The cleanup of a fuel spill from a garage that operated for decades on Maverick Square in Rockland continues, although slowly, the state project manager said.

Tom Benn with the Maine Department of Environmental Protection said the process has taken more time than he would have liked, but it is a complicated case.

Benn said he is awaiting word from Tyree Environmental of Massachusetts in response to questions he had about its recommendations for the next phase of the cleanup, which includes cleaning the properties adjacent to the lot owned by Getty Oil subsidiary Leemilts Petroleum Inc. Fuel from underground tanks at the Getty site leaked, sending gasoline into the soil on that lot, on the adjacent Mank property and, through a broken storm drain, to a neighboring residential property.

The tanks were removed two years ago as was soil from the Getty lot at the northeast corner of the intersection of Maverick and Camden streets.

The property has sat vacant for three years since Harry French closed his automobile repair shop that he leased from Getty. Getty has owned the property since 1986.

State Rep. Edward Mazurek, D-Rockland, said last week he was disappointed at the slow pace of the cleanup. He said almost a year ago, he was told that the state was waiting for a cleanup plan from Tyree.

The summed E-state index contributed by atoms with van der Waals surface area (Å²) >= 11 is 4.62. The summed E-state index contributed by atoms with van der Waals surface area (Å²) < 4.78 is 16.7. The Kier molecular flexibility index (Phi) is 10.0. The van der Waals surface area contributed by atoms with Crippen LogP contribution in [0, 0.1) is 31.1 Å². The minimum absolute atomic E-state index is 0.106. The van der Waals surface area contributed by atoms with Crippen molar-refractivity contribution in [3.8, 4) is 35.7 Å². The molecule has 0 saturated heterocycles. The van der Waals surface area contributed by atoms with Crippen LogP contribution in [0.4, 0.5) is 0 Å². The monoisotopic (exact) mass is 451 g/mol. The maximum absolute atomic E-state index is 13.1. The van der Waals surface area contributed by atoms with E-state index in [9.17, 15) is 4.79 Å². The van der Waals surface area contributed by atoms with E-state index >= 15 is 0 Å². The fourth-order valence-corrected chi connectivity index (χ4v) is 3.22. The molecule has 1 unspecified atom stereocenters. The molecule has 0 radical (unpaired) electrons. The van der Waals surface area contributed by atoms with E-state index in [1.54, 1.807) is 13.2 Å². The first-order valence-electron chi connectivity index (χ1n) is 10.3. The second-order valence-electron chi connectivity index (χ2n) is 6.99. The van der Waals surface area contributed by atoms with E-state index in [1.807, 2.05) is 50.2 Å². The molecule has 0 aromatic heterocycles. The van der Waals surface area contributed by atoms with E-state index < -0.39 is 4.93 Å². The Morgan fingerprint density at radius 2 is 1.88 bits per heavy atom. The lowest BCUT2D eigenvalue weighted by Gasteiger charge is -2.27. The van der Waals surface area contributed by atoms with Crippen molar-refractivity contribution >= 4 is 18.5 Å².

Benn said he shares the frustration with the length of time. He said the state agreed to have Getty contract with a firm – Tyree – to do the cleanup. Tyree sends reports to the state and the state reviews and then reimburses the company for its work. There have been changes in management of the project at Tyree, he said. But there has also been progress. A storm drain was repaired where the leak went into the adjacent residential property.

In addition, Benn said he is one of only three people assigned to oversee contamination cleanups for the entire state. While significant, the spill at the Rockland site is a lower priority than ones at many other sites where the spills are larger and where they affect drinking water for many residents. The Rockland spill is not affecting drinking water, Benn said.

The cost of the Rockland project will be about $250,000. The state pays for the cleanups through a pool of money paid by fuel dealers.

Greg Hass of Tyree referred all questions to Getty Oil’s marketing department. A call was made May 6 to Getty’s office in Long Island. There was no response by the morning of May 7.